10/09/2007 06:37 pm ET Updated May 25, 2011

How Many Calls Per Minute?

Last week, the InsiderAdvantage poll released new surveys of
likely Republican primary voters
in five states all conducted in just two
nights, October 2-3, 2007. This feat prompted reader Chantal to ask some
reasonable questions:

Maybe I'm missing something, but how many phone
calls per minute do you have to make in order to get 1,339 likely Republican
caucus attendees [in Iowa]
over the course of just two nights? What kind of incidence rate are we talking

And this doesn't take into
consideration the fact that InsiderAdvantage was also polling in four other
states these evenings. Who is paying for this? Are these robopolls? Was the
call center in the North Poll?

I forwarded Chantal's question to InsiderAdvantage CEO Matt
Towery, along with a request to provide answers to our Disclosure
questions for the Iowa

Regarding the number of calls made, Towery replied on
Saturday that he does not have "the exact number on a weekend, but clearly they
are [in the] thousand[s]." He added, "we have a very high completion rate on
these because we ask only a very few questions."

Towery did not mention that his surveys typically sample
from lists of registered voters and make use of past vote history to help
select "likely voters," so that they need to screen out relatively few
contacted respondents.

How many interviewers would it require to complete 6,357
interviews with likely Republican primary voters? In the absence of a more
specific answer from Towery, we can guess, but the answer will depend on a
variety of issues involving how the poll was fielded: The exact length of the
interview, how many "unlikely" voters they terminated, how many "call backs"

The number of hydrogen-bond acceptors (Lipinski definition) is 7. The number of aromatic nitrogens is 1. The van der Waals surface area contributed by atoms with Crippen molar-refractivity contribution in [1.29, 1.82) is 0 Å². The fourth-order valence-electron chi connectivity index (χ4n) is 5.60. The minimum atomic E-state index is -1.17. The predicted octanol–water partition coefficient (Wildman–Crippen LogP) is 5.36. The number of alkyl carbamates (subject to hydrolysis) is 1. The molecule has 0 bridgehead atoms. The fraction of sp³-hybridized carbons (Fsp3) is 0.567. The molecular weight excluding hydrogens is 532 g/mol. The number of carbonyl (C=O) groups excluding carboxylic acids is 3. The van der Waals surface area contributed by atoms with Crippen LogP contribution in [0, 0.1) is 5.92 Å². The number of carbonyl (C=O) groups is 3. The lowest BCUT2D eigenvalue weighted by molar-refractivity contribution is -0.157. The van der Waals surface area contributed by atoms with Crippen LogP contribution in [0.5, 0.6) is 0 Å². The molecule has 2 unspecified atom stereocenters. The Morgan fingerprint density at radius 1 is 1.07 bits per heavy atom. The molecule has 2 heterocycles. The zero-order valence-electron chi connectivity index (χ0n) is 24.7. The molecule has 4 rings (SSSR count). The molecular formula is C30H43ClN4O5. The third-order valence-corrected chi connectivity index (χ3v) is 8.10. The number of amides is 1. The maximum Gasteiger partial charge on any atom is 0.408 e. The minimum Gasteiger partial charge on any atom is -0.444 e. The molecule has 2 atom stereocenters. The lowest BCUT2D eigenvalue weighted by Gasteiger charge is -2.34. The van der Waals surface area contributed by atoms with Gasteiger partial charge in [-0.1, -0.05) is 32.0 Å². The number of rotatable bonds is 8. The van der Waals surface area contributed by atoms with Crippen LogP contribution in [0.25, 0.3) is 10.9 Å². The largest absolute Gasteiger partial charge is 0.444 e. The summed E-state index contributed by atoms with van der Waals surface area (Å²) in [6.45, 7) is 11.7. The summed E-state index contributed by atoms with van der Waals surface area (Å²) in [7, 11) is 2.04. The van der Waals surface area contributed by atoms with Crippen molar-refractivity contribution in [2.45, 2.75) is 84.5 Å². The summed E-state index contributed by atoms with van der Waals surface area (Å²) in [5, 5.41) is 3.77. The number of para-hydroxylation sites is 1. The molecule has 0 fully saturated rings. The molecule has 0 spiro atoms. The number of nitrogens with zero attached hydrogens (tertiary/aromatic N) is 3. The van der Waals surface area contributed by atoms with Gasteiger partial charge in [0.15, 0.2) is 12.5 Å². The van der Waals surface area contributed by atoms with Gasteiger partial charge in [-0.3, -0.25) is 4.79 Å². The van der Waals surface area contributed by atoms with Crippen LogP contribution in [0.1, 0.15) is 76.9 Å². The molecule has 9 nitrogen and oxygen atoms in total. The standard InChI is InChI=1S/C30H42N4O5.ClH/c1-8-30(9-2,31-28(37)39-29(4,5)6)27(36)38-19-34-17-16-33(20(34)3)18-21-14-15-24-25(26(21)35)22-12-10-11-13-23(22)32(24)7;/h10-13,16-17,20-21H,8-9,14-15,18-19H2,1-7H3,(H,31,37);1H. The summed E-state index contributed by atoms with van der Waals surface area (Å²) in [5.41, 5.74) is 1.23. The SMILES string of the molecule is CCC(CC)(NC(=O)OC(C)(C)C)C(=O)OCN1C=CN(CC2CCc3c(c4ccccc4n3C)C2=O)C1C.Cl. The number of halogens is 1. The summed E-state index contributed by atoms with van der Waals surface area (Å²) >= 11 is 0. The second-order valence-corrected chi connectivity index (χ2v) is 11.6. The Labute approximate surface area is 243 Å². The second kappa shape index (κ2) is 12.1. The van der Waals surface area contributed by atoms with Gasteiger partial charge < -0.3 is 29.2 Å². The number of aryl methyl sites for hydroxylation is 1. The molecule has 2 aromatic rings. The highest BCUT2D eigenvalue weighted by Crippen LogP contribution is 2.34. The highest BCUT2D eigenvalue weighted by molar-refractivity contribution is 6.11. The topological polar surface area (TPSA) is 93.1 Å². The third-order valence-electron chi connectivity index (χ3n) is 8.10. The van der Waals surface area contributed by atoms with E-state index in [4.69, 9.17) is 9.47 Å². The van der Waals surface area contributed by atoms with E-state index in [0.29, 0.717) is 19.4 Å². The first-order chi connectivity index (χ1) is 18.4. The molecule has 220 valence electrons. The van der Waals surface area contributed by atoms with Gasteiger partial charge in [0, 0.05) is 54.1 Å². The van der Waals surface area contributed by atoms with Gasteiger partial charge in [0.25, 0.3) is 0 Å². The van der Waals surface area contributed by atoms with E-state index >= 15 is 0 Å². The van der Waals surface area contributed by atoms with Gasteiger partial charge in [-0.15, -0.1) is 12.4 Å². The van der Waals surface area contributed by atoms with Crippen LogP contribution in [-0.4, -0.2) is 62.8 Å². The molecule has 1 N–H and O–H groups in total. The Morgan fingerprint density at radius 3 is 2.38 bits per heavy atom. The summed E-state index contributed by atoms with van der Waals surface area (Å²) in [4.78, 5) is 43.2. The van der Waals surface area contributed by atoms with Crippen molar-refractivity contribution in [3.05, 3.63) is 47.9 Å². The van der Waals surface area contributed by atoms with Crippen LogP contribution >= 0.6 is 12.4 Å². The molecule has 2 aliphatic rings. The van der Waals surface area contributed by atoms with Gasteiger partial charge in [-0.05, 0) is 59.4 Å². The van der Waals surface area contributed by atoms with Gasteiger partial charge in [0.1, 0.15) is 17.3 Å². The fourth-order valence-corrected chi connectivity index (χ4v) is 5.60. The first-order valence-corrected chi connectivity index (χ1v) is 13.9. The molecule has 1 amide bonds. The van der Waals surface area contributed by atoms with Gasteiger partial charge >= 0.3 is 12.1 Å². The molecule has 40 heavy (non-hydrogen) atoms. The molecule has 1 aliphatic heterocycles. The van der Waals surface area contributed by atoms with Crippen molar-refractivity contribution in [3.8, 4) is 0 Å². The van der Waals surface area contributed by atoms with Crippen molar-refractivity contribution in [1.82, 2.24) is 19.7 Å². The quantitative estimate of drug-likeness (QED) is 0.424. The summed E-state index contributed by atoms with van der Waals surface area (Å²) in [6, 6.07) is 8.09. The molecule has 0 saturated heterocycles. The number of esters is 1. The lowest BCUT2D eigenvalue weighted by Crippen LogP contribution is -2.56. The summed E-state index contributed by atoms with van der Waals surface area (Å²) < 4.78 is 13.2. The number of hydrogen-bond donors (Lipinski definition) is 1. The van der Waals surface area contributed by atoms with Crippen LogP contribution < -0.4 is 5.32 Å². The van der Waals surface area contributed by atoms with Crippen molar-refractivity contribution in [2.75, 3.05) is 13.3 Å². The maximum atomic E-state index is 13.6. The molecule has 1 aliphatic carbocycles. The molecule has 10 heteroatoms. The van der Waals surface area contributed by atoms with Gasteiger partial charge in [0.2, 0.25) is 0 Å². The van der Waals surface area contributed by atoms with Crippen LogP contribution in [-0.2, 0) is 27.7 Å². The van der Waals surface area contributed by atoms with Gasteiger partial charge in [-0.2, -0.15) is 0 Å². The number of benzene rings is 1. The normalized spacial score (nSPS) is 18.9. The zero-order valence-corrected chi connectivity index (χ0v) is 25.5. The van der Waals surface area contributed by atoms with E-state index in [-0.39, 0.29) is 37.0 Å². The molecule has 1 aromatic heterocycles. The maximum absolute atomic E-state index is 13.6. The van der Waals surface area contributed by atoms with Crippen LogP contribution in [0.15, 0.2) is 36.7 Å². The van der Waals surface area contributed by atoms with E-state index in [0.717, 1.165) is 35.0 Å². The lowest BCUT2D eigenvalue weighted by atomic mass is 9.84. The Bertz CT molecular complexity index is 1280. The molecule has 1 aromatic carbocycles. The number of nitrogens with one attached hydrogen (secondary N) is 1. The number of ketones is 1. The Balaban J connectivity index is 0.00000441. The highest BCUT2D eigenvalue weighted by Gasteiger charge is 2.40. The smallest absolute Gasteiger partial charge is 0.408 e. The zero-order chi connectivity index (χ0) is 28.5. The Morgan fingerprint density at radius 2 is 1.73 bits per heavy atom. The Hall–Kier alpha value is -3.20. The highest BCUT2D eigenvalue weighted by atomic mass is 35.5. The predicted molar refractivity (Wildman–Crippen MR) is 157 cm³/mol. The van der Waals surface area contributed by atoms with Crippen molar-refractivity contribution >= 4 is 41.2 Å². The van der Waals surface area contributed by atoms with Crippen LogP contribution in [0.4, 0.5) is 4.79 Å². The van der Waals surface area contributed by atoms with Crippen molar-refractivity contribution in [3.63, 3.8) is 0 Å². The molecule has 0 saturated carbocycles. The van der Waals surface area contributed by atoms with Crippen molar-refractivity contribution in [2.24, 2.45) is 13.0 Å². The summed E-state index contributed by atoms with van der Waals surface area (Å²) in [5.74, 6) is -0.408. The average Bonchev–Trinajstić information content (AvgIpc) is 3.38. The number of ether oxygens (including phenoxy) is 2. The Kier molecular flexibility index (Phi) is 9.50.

they made to phone numbers yielding no answer on the first dial, whether they
called during the day or just during early evening hours and whether they used
a "predictive" auto-dialer that waits until a human being answers the phone
before connecting an interviewer (something many pollsters avoid but that can certainly
boost interviewer productivity).

Given the sort of incidence that InsiderAdvantage reported
for their recent Florida
survey and the variables mentioned above, a single interviewer might be able to complete anywhere from 5 to 15
interviews per hour. If we assume the more conservative estimate of 5 an hour, such a survey
could require roughly 1300 interviewer hours. If we assume they dialed
during evening hours only, the project would require somewhere between 100 and
150 interviewers. That's not an implausible number, especially if the
interviews were farmed out to more than one call center. And obviously, any
number of compromises in methodology (daytime interviewing, predictive dialers,
and so on) could enable completion of a project like this with far fewer

As for the question of who is paying for the interviews,
Towery had this reply:

We are, as I noted, owned by a holding company
(Internet News Agency, LLC) which is comprised of investors including the family
owners of one of the nation's largest privately owned newspaper chains, the
largest privately held real estate development fund in the Southeast, as well
as numerous other investors. We employ some of the region's top journalists
such as Tom Baxter, former national editor and chief political correspondent
for the Atlanta Journal-Constitution; Hastings Wyman, founder of the Southern
Political Report in D.C.; Lee Bandy, 40 year political editor for The State
newspaper in South Carolina
and the like. I myself am syndicated by Creators Syndicate, the largest
independent newspaper syndication company in the nation. We also have a
non-political research/consulting divisions with clients primarily composed of
Fortune 500-1000 publicly held companies, as well as large associations, such
as the Florida Chamber of Commerce. We started in January of 2000 and were
founded by a Democrat and a Republican. I hope this sheds some light on who we
are and how and why we are able to poll so frequently.

Readers - does this information answer your questions?

PS: Other than the answers above, I have received no response from Insider
Advantage to our Disclosure Project questions regarding their Iowa poll.